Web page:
When a player finishes a can of beer, the can is a valid obstacle for the course.  Obstacles cannot be moved out of play. You are not allowed to strike the obstacle first, you hit your ball even if a can limits the swing.  You are not allowed to place a can with 12 inches of another ball unless it is to protect your own ball.  When we mean finish, we mean empty.  The can may be inspected by any player.  If the can it tipped upside down and more than three drops come out, the can may be tossed to another part of the course out of play.  If the player spills any beer from the can during play, the can may not be placed on the course.


For example, if someone is going to hit you, then you can slam your beer and place it in between the two balls so that the other player hits the can, and not your ball.  This is the basic premise for using a can as an obstacle.


Cans are used to block the wicket from other players going through.  It may only delay them for one stoke buy that is sometimes good enough.  A bad can placement does not use the wicket as base.  A good can placement uses the wicket to deny the ball.


Cans are used to wrap stakes.  This is a ONE HANDED wrap.  Players cannot use two hands to secure the can.  We have replaced the store bought stakes with 1 inch wood dowel.  This prevents players from locking the cans around one of the skinny posts you get from target.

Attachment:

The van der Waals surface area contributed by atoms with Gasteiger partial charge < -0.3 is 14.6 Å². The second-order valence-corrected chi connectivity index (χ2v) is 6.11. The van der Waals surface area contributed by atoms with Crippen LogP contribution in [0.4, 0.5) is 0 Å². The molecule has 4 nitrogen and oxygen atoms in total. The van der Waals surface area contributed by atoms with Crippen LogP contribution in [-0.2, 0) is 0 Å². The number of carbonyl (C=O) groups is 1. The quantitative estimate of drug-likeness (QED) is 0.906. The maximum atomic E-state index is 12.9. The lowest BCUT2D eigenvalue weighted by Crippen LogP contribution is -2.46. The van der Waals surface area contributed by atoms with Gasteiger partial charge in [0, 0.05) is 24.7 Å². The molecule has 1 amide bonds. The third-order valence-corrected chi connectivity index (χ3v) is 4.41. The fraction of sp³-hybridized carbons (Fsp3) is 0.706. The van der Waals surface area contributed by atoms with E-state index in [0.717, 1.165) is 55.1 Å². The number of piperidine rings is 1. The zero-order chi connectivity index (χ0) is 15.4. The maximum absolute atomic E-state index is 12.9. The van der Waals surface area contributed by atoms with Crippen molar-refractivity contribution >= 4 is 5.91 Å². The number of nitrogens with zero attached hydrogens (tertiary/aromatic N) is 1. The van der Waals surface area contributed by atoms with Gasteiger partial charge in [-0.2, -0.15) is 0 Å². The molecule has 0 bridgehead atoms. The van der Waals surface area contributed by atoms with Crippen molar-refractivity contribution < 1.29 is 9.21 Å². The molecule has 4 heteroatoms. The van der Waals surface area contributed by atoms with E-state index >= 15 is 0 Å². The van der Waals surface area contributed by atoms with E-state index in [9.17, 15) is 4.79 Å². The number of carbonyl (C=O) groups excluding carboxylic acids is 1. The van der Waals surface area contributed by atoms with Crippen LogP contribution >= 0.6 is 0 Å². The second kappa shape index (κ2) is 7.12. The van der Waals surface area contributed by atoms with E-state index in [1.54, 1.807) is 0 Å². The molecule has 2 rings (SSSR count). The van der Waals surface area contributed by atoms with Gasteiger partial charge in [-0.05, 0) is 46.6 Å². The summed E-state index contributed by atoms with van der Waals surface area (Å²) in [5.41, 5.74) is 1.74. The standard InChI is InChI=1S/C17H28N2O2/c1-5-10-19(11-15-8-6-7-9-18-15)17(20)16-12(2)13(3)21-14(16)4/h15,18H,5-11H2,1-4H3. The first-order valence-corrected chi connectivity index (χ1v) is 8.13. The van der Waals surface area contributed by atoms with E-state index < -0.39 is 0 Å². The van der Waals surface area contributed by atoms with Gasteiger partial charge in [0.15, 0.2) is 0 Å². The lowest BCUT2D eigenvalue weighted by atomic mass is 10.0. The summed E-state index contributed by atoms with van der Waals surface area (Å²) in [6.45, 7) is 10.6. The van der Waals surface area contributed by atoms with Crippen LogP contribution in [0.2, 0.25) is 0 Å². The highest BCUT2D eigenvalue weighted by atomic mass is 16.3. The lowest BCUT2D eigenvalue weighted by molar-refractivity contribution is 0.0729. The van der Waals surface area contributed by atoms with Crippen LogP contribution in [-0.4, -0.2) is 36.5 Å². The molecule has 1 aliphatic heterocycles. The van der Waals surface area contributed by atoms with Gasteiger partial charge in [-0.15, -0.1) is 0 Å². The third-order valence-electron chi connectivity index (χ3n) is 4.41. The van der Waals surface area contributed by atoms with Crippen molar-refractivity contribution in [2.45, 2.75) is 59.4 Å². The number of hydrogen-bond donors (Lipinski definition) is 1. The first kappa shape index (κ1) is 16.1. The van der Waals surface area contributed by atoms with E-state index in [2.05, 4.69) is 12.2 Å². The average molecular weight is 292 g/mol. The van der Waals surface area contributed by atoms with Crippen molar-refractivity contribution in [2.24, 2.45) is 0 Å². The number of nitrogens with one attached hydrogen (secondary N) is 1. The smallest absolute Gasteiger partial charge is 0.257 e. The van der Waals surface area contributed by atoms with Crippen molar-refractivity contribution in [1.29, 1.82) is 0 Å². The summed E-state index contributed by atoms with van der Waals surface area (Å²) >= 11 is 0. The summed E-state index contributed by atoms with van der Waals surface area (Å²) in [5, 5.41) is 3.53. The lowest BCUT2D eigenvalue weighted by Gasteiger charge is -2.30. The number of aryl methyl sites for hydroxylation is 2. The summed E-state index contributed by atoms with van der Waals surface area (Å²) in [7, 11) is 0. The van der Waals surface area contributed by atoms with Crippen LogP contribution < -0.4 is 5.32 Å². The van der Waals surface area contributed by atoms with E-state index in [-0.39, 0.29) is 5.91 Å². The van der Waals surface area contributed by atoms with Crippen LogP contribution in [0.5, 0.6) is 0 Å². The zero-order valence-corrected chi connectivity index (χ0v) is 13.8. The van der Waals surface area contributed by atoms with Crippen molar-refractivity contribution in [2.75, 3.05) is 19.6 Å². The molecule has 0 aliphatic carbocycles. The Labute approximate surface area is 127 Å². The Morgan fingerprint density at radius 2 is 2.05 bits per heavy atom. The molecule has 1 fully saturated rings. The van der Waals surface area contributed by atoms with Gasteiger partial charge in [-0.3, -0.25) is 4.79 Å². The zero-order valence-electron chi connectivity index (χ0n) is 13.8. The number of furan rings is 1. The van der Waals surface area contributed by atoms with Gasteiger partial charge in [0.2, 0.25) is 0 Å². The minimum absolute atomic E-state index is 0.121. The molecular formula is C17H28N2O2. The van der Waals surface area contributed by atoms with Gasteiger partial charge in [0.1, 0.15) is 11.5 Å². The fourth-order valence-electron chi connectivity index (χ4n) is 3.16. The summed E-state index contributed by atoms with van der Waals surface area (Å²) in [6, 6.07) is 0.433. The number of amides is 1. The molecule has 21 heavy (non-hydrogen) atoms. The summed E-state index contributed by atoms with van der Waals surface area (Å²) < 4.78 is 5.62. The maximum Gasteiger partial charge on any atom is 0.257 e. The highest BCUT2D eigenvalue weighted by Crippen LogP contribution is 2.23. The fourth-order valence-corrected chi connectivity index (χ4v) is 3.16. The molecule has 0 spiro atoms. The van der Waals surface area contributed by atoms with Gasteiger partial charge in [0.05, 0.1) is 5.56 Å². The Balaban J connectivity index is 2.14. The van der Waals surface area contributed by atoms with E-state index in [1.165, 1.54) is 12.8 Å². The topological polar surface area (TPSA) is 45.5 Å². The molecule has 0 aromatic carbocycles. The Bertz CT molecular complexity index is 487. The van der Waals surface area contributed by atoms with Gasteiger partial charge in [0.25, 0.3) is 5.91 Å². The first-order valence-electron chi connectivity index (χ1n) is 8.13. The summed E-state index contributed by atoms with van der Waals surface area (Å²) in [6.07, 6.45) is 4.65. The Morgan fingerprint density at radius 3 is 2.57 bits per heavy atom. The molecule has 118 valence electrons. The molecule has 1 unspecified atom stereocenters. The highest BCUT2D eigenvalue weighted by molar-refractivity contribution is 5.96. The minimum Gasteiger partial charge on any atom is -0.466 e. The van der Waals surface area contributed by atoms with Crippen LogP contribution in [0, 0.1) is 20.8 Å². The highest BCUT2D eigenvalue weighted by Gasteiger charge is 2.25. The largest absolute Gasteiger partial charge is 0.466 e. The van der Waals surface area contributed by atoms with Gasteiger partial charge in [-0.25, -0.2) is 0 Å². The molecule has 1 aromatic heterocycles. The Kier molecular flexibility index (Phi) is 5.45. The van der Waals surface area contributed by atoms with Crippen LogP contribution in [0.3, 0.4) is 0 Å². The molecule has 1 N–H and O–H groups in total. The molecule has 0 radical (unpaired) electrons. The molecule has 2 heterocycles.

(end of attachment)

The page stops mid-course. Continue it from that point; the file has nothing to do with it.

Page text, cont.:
Other Unique Rules:


Stalking is not allowed.  The first person to become Bitch is often the first one killed as they are the only target on the course.  Players can only take three strokes to try to kill bitches.  After those three strokes, the Player must go through a wicket before it can attempt to kill THAT bitch.  Other bitches are legit targets.  Obviously you can stalk poison all you want.


After one player becomes bitch, cans cannot be placed around middle wicket (to prevent player from being poison).


Unplayable lies happen.  Sometimes you get in a hole or stuck behind a fence.  The player can ask for a drop.  Before the drop, the player must make at least one attempt to knock the ball out of the situation.  If the drop is allowed, that acts as the players turn.  Additionally, the player loses the next shot as a penalty.  Basically it is a three shot penalty.  The host is responsible for the drop location.  usually someplace far from the players target.


If you go out of turn, you lose that turn.  Your ball stays where you hit it.  The player also has a skip turn for their next turn (so they lose two swings).  If the ball passes through a wicket or strikes a player on the erroneous turn it does not count! 


If a player cannot find their ball or mallet, they must finish their beer.